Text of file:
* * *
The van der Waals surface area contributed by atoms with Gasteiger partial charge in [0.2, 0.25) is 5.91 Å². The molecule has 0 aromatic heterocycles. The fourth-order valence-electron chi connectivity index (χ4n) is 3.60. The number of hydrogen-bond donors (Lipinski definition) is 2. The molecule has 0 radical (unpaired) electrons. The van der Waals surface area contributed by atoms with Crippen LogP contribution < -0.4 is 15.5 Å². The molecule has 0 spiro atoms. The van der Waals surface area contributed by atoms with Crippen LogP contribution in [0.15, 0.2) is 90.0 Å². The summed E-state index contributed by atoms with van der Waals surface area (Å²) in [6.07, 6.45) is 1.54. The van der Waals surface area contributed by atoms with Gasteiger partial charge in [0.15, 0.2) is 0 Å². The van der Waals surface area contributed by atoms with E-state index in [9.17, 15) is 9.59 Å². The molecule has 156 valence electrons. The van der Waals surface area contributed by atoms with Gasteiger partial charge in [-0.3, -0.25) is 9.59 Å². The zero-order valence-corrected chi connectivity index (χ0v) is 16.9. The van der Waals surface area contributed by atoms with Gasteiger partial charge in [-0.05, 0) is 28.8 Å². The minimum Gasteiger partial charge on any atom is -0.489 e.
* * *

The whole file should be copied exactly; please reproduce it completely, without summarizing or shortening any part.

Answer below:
The van der Waals surface area contributed by atoms with Gasteiger partial charge in [0.2, 0.25) is 5.91 Å². The molecule has 0 aromatic heterocycles. The fourth-order valence-electron chi connectivity index (χ4n) is 3.60. The number of hydrogen-bond donors (Lipinski definition) is 2. The molecule has 0 radical (unpaired) electrons. The van der Waals surface area contributed by atoms with Crippen LogP contribution < -0.4 is 15.5 Å². The molecule has 0 spiro atoms. The van der Waals surface area contributed by atoms with Crippen LogP contribution in [0.15, 0.2) is 90.0 Å². The summed E-state index contributed by atoms with van der Waals surface area (Å²) in [6.07, 6.45) is 1.54. The van der Waals surface area contributed by atoms with Gasteiger partial charge in [0.15, 0.2) is 0 Å². The van der Waals surface area contributed by atoms with E-state index in [9.17, 15) is 9.59 Å². The molecule has 156 valence electrons. The van der Waals surface area contributed by atoms with Gasteiger partial charge in [-0.3, -0.25) is 9.59 Å². The zero-order valence-corrected chi connectivity index (χ0v) is 16.9. The van der Waals surface area contributed by atoms with Gasteiger partial charge in [-0.05, 0) is 28.8 Å². The minimum Gasteiger partial charge on any atom is -0.489 e.